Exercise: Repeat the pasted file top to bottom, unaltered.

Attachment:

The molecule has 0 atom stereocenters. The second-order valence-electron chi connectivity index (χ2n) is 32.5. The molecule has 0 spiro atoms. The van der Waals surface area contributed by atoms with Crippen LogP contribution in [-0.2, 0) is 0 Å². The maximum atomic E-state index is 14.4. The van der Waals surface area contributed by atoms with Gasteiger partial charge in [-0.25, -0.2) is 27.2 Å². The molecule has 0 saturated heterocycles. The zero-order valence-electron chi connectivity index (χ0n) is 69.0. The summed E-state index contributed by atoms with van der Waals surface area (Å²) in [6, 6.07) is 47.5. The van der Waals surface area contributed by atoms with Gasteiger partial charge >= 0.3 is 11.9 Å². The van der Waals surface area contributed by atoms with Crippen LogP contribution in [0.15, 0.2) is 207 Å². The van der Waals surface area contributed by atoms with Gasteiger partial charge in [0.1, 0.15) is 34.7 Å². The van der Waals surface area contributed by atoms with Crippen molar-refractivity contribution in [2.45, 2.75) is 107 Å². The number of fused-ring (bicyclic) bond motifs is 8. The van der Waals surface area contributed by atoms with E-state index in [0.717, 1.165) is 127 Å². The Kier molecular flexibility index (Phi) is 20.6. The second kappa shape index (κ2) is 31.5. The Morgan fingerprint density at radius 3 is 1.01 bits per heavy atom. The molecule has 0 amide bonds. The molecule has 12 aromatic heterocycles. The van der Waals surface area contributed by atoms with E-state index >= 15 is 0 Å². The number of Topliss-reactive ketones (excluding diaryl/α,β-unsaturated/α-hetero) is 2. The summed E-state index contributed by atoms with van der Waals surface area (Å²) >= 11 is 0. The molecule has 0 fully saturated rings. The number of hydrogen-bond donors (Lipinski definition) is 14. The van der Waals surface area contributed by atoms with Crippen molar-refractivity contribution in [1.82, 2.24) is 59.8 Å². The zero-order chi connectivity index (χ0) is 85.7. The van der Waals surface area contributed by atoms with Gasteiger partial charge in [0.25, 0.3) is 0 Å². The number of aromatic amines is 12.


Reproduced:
The molecule has 0 atom stereocenters. The second-order valence-electron chi connectivity index (χ2n) is 32.5. The molecule has 0 spiro atoms. The van der Waals surface area contributed by atoms with Crippen LogP contribution in [-0.2, 0) is 0 Å². The maximum atomic E-state index is 14.4. The van der Waals surface area contributed by atoms with Gasteiger partial charge in [-0.25, -0.2) is 27.2 Å². The molecule has 0 saturated heterocycles. The zero-order valence-electron chi connectivity index (χ0n) is 69.0. The summed E-state index contributed by atoms with van der Waals surface area (Å²) in [6, 6.07) is 47.5. The van der Waals surface area contributed by atoms with Gasteiger partial charge >= 0.3 is 11.9 Å². The van der Waals surface area contributed by atoms with Crippen LogP contribution in [0.15, 0.2) is 207 Å². The van der Waals surface area contributed by atoms with Gasteiger partial charge in [0.1, 0.15) is 34.7 Å². The van der Waals surface area contributed by atoms with Crippen molar-refractivity contribution in [2.45, 2.75) is 107 Å². The number of fused-ring (bicyclic) bond motifs is 8. The van der Waals surface area contributed by atoms with E-state index in [0.717, 1.165) is 127 Å². The Kier molecular flexibility index (Phi) is 20.6. The second kappa shape index (κ2) is 31.5. The Morgan fingerprint density at radius 3 is 1.01 bits per heavy atom. The molecule has 0 amide bonds. The molecule has 12 aromatic heterocycles. The van der Waals surface area contributed by atoms with E-state index >= 15 is 0 Å². The number of Topliss-reactive ketones (excluding diaryl/α,β-unsaturated/α-hetero) is 2. The summed E-state index contributed by atoms with van der Waals surface area (Å²) >= 11 is 0. The molecule has 0 fully saturated rings. The number of hydrogen-bond donors (Lipinski definition) is 14. The van der Waals surface area contributed by atoms with Crippen molar-refractivity contribution in [1.82, 2.24) is 59.8 Å². The zero-order chi connectivity index (χ0) is 85.7. The van der Waals surface area contributed by atoms with Gasteiger partial charge in [0.25, 0.3) is 0 Å². The number of aromatic amines is 12.